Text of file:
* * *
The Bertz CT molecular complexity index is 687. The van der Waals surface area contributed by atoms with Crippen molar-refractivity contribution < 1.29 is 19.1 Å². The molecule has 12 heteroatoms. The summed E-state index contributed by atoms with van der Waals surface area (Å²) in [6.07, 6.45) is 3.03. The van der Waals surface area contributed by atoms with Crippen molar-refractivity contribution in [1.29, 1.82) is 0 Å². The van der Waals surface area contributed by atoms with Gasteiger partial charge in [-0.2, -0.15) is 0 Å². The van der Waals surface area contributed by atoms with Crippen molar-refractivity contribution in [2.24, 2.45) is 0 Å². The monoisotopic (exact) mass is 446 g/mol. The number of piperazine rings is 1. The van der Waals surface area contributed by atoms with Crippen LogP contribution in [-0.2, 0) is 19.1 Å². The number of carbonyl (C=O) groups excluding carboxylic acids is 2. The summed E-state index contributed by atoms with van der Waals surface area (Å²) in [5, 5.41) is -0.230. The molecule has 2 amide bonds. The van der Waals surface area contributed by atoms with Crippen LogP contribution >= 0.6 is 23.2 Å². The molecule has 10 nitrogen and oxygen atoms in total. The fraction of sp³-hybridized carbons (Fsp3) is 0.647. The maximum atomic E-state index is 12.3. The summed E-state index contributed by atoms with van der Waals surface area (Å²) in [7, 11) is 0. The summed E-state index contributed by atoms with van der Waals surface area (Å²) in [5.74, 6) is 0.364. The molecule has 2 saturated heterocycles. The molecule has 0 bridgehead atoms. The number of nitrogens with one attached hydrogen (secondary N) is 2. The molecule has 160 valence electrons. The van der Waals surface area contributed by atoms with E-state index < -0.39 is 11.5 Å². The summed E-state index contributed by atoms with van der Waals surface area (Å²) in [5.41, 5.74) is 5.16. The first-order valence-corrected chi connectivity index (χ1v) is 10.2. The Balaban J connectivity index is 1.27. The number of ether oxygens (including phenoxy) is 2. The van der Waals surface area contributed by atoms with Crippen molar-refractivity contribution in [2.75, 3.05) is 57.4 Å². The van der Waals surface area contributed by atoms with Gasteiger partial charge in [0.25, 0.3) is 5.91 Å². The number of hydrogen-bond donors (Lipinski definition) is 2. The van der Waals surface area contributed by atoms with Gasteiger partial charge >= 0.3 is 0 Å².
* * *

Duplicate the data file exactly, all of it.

The Bertz CT molecular complexity index is 687. The van der Waals surface area contributed by atoms with Crippen molar-refractivity contribution < 1.29 is 19.1 Å². The molecule has 12 heteroatoms. The summed E-state index contributed by atoms with van der Waals surface area (Å²) in [6.07, 6.45) is 3.03. The van der Waals surface area contributed by atoms with Crippen molar-refractivity contribution in [1.29, 1.82) is 0 Å². The van der Waals surface area contributed by atoms with Gasteiger partial charge in [-0.2, -0.15) is 0 Å². The van der Waals surface area contributed by atoms with Crippen molar-refractivity contribution in [2.24, 2.45) is 0 Å². The monoisotopic (exact) mass is 446 g/mol. The number of piperazine rings is 1. The van der Waals surface area contributed by atoms with Crippen LogP contribution in [-0.2, 0) is 19.1 Å². The number of carbonyl (C=O) groups excluding carboxylic acids is 2. The summed E-state index contributed by atoms with van der Waals surface area (Å²) in [5, 5.41) is -0.230. The molecule has 2 amide bonds. The van der Waals surface area contributed by atoms with Crippen LogP contribution >= 0.6 is 23.2 Å². The molecule has 10 nitrogen and oxygen atoms in total. The fraction of sp³-hybridized carbons (Fsp3) is 0.647. The maximum atomic E-state index is 12.3. The summed E-state index contributed by atoms with van der Waals surface area (Å²) in [7, 11) is 0. The summed E-state index contributed by atoms with van der Waals surface area (Å²) in [5.74, 6) is 0.364. The molecule has 2 saturated heterocycles. The molecule has 0 bridgehead atoms. The number of nitrogens with one attached hydrogen (secondary N) is 2. The molecule has 160 valence electrons. The van der Waals surface area contributed by atoms with E-state index < -0.39 is 11.5 Å². The summed E-state index contributed by atoms with van der Waals surface area (Å²) in [5.41, 5.74) is 5.16. The first-order valence-corrected chi connectivity index (χ1v) is 10.2. The Balaban J connectivity index is 1.27. The number of ether oxygens (including phenoxy) is 2. The van der Waals surface area contributed by atoms with Crippen molar-refractivity contribution in [2.75, 3.05) is 57.4 Å². The van der Waals surface area contributed by atoms with Gasteiger partial charge in [0.25, 0.3) is 5.91 Å². The number of hydrogen-bond donors (Lipinski definition) is 2. The van der Waals surface area contributed by atoms with Gasteiger partial charge >= 0.3 is 0 Å².